MSA upholding campaign promises

The fees committee approval was an unexpected hurdle during fall semester.

Cali Owings

Minnesota Student Association leaders were elected to office with campaign promises of shared governance and keeping the cost of education at the University of Minnesota down. More than halfway finished with their tenure, student government leaders are in the thick of brining these goals to life.

Shared Governance

Following the example of the student government at the University of Wisconsin, MSA is currently working toward a system of shared governance in which students would get a vote on University matters such as building projects that require assessing student fees, like TCF Bank Stadium.

The organization is currently working toward shared governance through talks with President Bob Bruininks and the Board of Regents. They have developed a Memorandum of Understanding between students and the administration. If talks with the Board of Regents donâÄôt progress, MSA plans to use lobbyists from the Legislative Certificate Program to achieve shared governance through a state statute.

Rising Cost of Attendance

Last spring, MSA President Sarah Shook and Vice President Brandon Cofield told the Minnesota Daily Editorial Board that MSA would utilize “Support the U Day,” a chance for students to lobby at the Capitol on behalf of the University, to keep state funding up so there would be no more tuition hikes.

This year, “Support the U Day” is being rebranded as “The Rally to Restore Affordability.” Nick Saab, director of legislative affairs for MSA, said he hoped the name change would make the event more “appetizing” to students.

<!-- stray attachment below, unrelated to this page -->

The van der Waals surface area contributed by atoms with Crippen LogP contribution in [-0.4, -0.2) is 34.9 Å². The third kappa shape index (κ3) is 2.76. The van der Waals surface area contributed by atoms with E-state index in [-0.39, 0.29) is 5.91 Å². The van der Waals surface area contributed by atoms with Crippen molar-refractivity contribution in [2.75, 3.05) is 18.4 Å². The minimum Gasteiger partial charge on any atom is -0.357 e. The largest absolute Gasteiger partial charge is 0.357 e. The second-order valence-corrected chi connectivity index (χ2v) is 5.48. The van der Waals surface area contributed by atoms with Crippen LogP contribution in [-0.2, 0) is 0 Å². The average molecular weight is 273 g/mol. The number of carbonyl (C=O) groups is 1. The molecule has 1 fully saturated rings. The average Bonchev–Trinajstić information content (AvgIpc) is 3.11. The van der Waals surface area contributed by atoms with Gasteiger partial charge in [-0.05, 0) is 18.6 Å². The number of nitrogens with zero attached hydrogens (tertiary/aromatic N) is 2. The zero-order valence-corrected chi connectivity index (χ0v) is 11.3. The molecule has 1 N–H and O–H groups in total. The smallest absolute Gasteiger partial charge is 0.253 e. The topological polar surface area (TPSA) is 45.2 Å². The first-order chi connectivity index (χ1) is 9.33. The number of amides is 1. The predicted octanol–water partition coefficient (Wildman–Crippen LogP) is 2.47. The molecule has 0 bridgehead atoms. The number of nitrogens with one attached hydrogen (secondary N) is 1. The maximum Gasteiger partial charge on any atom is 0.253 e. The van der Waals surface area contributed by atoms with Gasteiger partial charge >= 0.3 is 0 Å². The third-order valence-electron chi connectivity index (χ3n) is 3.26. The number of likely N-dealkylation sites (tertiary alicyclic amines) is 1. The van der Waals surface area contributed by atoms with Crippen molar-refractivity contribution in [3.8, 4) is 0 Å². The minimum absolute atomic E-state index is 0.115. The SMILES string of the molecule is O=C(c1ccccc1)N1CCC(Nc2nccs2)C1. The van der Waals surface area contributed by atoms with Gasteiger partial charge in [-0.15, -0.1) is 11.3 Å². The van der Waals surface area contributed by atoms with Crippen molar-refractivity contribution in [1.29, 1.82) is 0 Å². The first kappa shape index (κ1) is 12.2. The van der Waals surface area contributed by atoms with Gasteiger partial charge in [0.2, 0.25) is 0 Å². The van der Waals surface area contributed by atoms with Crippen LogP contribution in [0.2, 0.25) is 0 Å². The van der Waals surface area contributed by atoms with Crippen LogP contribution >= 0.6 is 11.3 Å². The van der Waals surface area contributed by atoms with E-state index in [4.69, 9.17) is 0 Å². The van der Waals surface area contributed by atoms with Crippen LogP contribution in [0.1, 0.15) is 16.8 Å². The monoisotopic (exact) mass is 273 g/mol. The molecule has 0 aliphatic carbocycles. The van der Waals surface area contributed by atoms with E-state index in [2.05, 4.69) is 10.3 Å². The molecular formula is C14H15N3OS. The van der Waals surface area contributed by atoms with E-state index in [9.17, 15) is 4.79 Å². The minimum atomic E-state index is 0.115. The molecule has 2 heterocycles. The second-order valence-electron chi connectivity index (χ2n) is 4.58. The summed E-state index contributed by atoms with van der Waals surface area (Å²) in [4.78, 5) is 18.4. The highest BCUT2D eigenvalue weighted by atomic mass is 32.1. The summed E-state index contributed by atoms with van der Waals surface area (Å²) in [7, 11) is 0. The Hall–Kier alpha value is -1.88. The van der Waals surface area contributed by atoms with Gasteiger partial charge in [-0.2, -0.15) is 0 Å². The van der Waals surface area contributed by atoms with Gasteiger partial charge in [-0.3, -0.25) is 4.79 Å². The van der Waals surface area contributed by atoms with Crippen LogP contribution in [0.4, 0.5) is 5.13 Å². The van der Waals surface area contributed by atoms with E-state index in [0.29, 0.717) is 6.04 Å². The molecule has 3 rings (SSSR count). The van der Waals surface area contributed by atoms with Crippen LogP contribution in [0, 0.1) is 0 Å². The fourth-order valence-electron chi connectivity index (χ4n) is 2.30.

“âÄòSupport the UâÄô Day is really ambiguous,” Saab said, explaining that people who didnâÄôt know what it was wouldnâÄôt be interested.

The Rally to Restore Affordability is set for Feb. 22.

Outreach to Students

Both Saab and Grants Director Quinn OâÄôReilly said they considered the new operational budget grants for small and new student groups who do not receive student services fees money a big “win” for MSA last fall.

The concept, introduced by MSA Rep. Paul Buchel, helped groups like the University Quidditch League get off the ground.

OâÄôReilly said 15 student groups had received funding so far. He anticipated fewer applications in spring since it was intended to be a full-year grant, but the committee would grant partial funding to groups who qualify, he said.

Increasing MSAâÄôs visibility and relevance to students

Despite the unexpected challenge of approving the Student Services Fees Committee, which took four sessions of forum to complete, committee directors agree MSA has had more visibility this year than in years past.

The group started the academic year with a banquet for student leaders which it will also do this semester.

In order to better communicate with students, the organization added strategic communications director Dan Garon in the fall.

“There are definitely more people involved in MSA than when I first started [in Spring 2009],” OâÄôReilly said.